“Polluters must pay”

  • Market Insight 20 September 2023 20 September 2023
  • UK & Europe

  • Insurance

The government has announced new legislative changes to scrap the current £250,000 cap on civil penalties for those operators that commit environmental offences. Under the proposed changes there will be no limit to the variable monetary penalties that the Environment Agency and Natural England can impose on companies.

‘Polluters must pay’ is the clear message being given by the government as it seeks to crack down on environmental breaches which have increased in previous years. The changes cover a wide range of environmental offences and will potentially impact a wide range of sectors from the energy sector, water companies, through to waste operators. With new powers also allowing these higher penalties to be levied under the Environmental Permitting (England and Wales) Regulations 2016, this will be a major change for some industries. As the majority of the Environment Agency’s investigations are in relation to breaches of these Environmental Permitting Regulations, there is no doubt we will see an increase in their use against breaches to try and drive compliance.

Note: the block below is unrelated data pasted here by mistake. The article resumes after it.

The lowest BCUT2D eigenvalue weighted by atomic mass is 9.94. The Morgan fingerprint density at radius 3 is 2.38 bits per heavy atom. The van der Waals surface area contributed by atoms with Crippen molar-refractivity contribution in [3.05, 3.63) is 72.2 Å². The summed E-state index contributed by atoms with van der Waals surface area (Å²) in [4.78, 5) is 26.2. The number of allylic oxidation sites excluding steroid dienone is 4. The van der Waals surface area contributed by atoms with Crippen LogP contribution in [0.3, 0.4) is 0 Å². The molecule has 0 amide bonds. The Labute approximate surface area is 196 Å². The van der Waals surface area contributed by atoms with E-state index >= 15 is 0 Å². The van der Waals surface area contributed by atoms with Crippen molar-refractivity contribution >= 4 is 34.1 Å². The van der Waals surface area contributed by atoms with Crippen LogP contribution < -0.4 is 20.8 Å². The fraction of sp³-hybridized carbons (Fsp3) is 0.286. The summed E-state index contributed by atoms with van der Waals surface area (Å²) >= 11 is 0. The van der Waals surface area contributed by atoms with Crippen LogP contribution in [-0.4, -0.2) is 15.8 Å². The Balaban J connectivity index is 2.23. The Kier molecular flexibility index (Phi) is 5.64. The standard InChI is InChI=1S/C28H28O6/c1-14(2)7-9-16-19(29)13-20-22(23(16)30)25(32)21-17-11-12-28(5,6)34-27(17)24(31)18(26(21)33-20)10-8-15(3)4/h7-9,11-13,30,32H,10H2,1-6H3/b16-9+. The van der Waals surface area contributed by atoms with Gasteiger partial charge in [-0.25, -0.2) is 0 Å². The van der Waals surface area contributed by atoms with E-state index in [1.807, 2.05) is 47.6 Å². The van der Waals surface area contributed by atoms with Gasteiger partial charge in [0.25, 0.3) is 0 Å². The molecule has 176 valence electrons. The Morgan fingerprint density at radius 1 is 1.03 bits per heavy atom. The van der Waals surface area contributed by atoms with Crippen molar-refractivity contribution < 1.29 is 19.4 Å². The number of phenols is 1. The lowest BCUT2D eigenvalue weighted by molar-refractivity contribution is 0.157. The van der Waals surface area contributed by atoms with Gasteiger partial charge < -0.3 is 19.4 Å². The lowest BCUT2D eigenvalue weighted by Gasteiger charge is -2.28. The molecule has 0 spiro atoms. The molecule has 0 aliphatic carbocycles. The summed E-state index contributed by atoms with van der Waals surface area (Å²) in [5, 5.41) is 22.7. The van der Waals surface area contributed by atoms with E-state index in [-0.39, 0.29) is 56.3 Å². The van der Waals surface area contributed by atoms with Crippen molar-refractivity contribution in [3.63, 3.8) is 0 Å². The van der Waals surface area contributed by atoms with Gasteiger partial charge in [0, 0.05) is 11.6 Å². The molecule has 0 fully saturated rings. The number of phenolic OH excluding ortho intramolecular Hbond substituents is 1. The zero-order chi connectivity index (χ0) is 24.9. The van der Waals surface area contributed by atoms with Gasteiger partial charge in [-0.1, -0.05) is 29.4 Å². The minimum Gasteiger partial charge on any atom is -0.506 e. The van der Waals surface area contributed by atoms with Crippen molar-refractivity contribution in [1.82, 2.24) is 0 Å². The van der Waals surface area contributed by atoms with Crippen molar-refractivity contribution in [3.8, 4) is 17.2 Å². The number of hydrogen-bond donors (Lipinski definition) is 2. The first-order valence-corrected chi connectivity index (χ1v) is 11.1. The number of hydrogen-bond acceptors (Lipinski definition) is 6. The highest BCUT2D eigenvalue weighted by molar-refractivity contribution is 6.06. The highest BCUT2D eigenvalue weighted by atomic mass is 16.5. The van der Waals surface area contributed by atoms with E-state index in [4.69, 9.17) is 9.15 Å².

The changes are in their infancy. The Environment Agency has launched an eight week consultation process which is due to end in October: Extending civil sanction variable monetary penalty powers - Environment Agency - Citizen Space (environment-agency.gov.uk). The aim of the consultation is to gather information on the penalties, how they are calculated and what the appeals process will be. The Environmental Sentencing Guidelines are now well established. It is proposed the guidelines will be utilised to assist determining penalties, with degree of environmental harm and culpability being accounted for alongside the size of the business and ability to pay.

For businesses, environmental compliance is as important as ever. The changes provide the Environment Agency and Natural England with extended tools to hold those to account for environmental breaches. The changes will no doubt allow the Environment Agency and Natural England a quicker and easier route to deal with these matters, even in the case where large penalties are needed, as opposed to dealing with matters through criminal proceedings. Notwithstanding this, the government is clear that the most serious of cases will still be dealt with by the criminal courts.


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